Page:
Treatment of malnourished child, Gulsanga: Before and After

SRI’s Health Program makes a difference

The World Health Organization (WHO) cites malnutrition as the single gravest threat to the world’s public health. Improving nutrition is now regarded as the most effective form of aid because when people are malnourished, their productivity and quality of life are greatly diminished. According to WHO, malnutrition is the biggest contributor to child and maternal death, and according to The Lancet medical journal, malnutrition in the first two years of life is irreversible, as malnourished children grow up with worse health and lower educational achievements, and their own children also tend to be smaller and die younger.

Because of these statistics, SRI’s Preventive healthcare program in the Swat Valley concentrates on improving the health and nutrition of women and children who are at risk.

Most women in that part of the world do not have access to a doctor due to social constraints, and these social constraints were reinforced by the Taliban takeover in 2008, setting women back decades. There is a pushto proverb which goes: “De khazay the para ya kor dai ya gor dai,” which means that “For a woman there is either the house or the grave.” That is why SRI’s healthcare program is so important, because we send trained lady health workers to provide healthcare inside these women’s homes.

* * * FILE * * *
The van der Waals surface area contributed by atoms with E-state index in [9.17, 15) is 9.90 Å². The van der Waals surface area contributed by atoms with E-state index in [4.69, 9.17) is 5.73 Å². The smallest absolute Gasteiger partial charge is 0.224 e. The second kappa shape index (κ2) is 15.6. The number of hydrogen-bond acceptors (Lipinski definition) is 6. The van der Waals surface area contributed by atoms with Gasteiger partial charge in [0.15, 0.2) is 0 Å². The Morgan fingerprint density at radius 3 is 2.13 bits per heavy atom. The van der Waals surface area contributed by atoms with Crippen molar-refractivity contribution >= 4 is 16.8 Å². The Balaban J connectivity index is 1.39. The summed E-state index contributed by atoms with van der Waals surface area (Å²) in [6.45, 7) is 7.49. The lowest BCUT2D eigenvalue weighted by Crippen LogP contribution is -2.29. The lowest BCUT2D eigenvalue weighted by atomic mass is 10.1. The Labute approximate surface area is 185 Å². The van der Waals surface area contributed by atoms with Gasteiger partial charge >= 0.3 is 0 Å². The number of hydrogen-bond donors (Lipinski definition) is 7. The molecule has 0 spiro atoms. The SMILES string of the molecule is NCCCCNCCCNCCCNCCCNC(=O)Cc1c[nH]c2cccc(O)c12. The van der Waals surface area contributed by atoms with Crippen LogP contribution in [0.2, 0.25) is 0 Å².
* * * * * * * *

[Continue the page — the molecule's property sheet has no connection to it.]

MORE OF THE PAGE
The case of Gulsanga is one example where SRI is making a difference in women and children’s health. You can see her condition from the photograph above. She had multiple problems: she was extremely underweight, very anemic and always sick. Her mother is a widow and did not have the means to take her to a doctor. After SRI intervened to treat her, she regained her health and is now a vibrant toddler; not only that, but her mother and two sisters who were also very anemic regained their health. Were it not for SRI’s health program, Gulsanga would not have had a chance to survive.

The main goals of SRI’s health program are:

SRI achieve these goals by:

SRI’s Preventive Healthcare Program serves nine villages in two Union Councils near Saidu Sharif, Swat. The Program covers 2,250 households with a combined population of 18,000 people.

2016 Trip Report by SRI volunteer, Dr. Ambreen Haq, about her activites in SRI Swat: 2016 Trip Report

Evaluaton of SRI's Health Program by Dr. Ambreen Haq and Plan of Action: Haq Health Plan.pdf

Free medical camp and training of hospital staff on hyseteroscopy by Dr. Ambreen Haq: Sep-2013-Health-Excerpt.pdf

100% of donations go directly toward programs for disadvantaged people. SRI's board members pay for all overhead costs from their personal funds